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the administration of workers compensation claims made by Transferred Employees. (D.I. 1 at ¶ 50) Domtar argues that Weyerhaesuer's allegation regarding Domtar's purported failure to administer workers compensation claims of Transferred Employees should be dismissed for failure to state a claim. (D.I. 13 at 9) In determining whether Weyerhaeuser pled facts sufficient to survive a motion to dismiss for failure to state a breach of contract claim, the above-cited standard applies. Weyerhaeuser must therefore demonstrate: " [F]irst, the existence of the contract, whether express or implied; second, the breach of an obligation imposed by that contract; and third, the resultant damage to the plaintiff." VLIW Tech., 840 A.2d at 612.

First, the existence of a valid contract is undisputed. ( See D.I. 13 at 2; D.I. 14, exs. A-B) Domtar " irrevocably assume[d] and agree[d] to faithfully pay, perform and discharge when due all the Newco Liabilities" including " all employment and employee benefit-related Liabilities with respect to Transferred Employees . . . ." (D.I. 14, ex. A at Section 2.01(b); Id. at Section 2.03(a)(vii)) Administration of workers compensation claims of Transferred Employees falls within the scope of employment-related Liabilities. ( See D.I. 14, ex. B at Section 4.12(c)) Second, Weyerhaeuser sufficiently pled the breach of an obligation imposed by the contract by alleging that Domtar has refused to take responsibility for the administration of workers compensation claims made by Transferred Employees. (D.I. 1 at ¶ 58) Finally, Weyerhaeuser sufficiently pled damages by alleging that it has incurred significant expenses in administering workers compensation claims made by Transferred Employees, and that Domtar has refused to reimburse Weyerhaeuser for these incurred expenses. ( Id. at ¶ ¶ 56-57)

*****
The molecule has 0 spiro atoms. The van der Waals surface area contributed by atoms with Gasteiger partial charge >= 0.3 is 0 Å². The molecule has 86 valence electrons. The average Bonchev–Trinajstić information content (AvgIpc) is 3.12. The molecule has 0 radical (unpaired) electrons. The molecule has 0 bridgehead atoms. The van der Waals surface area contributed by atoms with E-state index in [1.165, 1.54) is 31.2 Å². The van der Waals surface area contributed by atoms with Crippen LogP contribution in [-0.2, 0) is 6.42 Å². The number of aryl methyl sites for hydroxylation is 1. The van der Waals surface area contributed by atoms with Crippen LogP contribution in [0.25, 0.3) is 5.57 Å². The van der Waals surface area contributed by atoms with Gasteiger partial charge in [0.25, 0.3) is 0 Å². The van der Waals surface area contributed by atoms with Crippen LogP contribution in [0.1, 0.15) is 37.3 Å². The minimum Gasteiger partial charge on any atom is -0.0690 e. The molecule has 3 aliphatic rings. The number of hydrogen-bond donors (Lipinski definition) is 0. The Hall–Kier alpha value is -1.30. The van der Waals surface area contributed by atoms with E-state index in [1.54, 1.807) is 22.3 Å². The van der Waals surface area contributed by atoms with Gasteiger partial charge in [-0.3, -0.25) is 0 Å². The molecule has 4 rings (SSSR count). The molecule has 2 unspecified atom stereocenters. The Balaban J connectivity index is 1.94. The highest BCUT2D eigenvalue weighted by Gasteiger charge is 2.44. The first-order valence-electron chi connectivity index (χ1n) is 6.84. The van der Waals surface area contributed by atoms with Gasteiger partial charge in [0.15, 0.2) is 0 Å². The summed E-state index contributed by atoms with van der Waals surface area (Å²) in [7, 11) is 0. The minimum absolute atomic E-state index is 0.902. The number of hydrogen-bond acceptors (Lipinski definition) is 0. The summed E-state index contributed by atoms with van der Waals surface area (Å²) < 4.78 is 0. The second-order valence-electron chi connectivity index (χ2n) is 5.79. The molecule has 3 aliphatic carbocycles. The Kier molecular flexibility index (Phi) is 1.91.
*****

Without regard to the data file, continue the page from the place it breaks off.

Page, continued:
Domtar asserts that the claim should be dismissed because Weyerhaeuser did not " allege any demand by Weyerhaeuser that Domtar make any payment or the existence of any purportedly unpaid invoices or amounts." (D.I. 13 at 9-10) However, Delaware law does not require Weyerhaeuser to demonstrate that a demand was made and refused in order to survive a motion to dismiss a breach of contract claim. See VLIW Tech., 840 A.2d at 612; Winston v. Mandor, 710 A.2d 835, 840 (Del. Ch. 1997). Moreover, Weyerhaeuser need not allege an exact monetary figure in order to sufficiently plead that it suffered damages from the breach of contract. See VLIW Tech., 840 A.2d at 613 (finding that VLIW's complaint sufficiently pled damages resulting from a breach of contract by alleging that " as the successor to the Multiflow rights in question, [VLIW] ha[d] been damaged by H-P's breach of the 1990 Agreement" ).

V. CONCLUSION

For the reasons discussed above, Domtar's motion to dismiss (D.I. 12) is granted to the extent that Weyerhaeuser's claims regarding liability for workers compensation claims of Retired Employees that accrued prior to January 13, 2011 are barred by the statute of limitations. Otherwise, the motion is denied. An appropriate order shall issue.

ORDER

At Wilmington this 30th day of July, 2014, consistent with the memorandum opinion issued this same date;

IT IS ORDERED that Domtar's motion to dismiss (D.I. 12) is granted to the extent that Weyerhaeuser's claims regarding liability for workers compensation claims of Retired Employees that accrued prior to

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January 13, 2011 are barred by the applicable statute of limitations. Otherwise, the motion is denied.